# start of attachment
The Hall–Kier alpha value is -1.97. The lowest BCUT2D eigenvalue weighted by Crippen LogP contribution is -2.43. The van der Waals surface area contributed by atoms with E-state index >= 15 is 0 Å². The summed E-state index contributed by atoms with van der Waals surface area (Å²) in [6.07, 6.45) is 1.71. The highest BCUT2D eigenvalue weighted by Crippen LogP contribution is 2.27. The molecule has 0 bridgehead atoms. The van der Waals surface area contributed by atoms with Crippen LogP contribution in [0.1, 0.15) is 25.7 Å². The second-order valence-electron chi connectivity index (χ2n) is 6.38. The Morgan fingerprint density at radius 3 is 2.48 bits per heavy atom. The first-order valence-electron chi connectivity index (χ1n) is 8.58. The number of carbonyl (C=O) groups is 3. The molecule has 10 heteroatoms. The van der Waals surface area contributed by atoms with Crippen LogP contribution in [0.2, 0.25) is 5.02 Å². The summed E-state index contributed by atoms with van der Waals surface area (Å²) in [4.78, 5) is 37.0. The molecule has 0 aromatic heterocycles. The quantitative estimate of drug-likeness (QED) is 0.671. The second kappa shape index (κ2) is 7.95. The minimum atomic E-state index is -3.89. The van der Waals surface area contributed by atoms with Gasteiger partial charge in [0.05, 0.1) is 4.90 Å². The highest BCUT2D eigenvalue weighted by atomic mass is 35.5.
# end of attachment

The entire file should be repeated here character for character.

The Hall–Kier alpha value is -1.97. The lowest BCUT2D eigenvalue weighted by Crippen LogP contribution is -2.43. The van der Waals surface area contributed by atoms with E-state index >= 15 is 0 Å². The summed E-state index contributed by atoms with van der Waals surface area (Å²) in [6.07, 6.45) is 1.71. The highest BCUT2D eigenvalue weighted by Crippen LogP contribution is 2.27. The molecule has 0 bridgehead atoms. The van der Waals surface area contributed by atoms with Crippen LogP contribution in [0.1, 0.15) is 25.7 Å². The second-order valence-electron chi connectivity index (χ2n) is 6.38. The Morgan fingerprint density at radius 3 is 2.48 bits per heavy atom. The first-order valence-electron chi connectivity index (χ1n) is 8.58. The number of carbonyl (C=O) groups is 3. The molecule has 10 heteroatoms. The van der Waals surface area contributed by atoms with Crippen LogP contribution in [0.2, 0.25) is 5.02 Å². The summed E-state index contributed by atoms with van der Waals surface area (Å²) in [4.78, 5) is 37.0. The molecule has 0 aromatic heterocycles. The quantitative estimate of drug-likeness (QED) is 0.671. The second kappa shape index (κ2) is 7.95. The minimum atomic E-state index is -3.89. The van der Waals surface area contributed by atoms with Gasteiger partial charge in [0.05, 0.1) is 4.90 Å². The highest BCUT2D eigenvalue weighted by atomic mass is 35.5.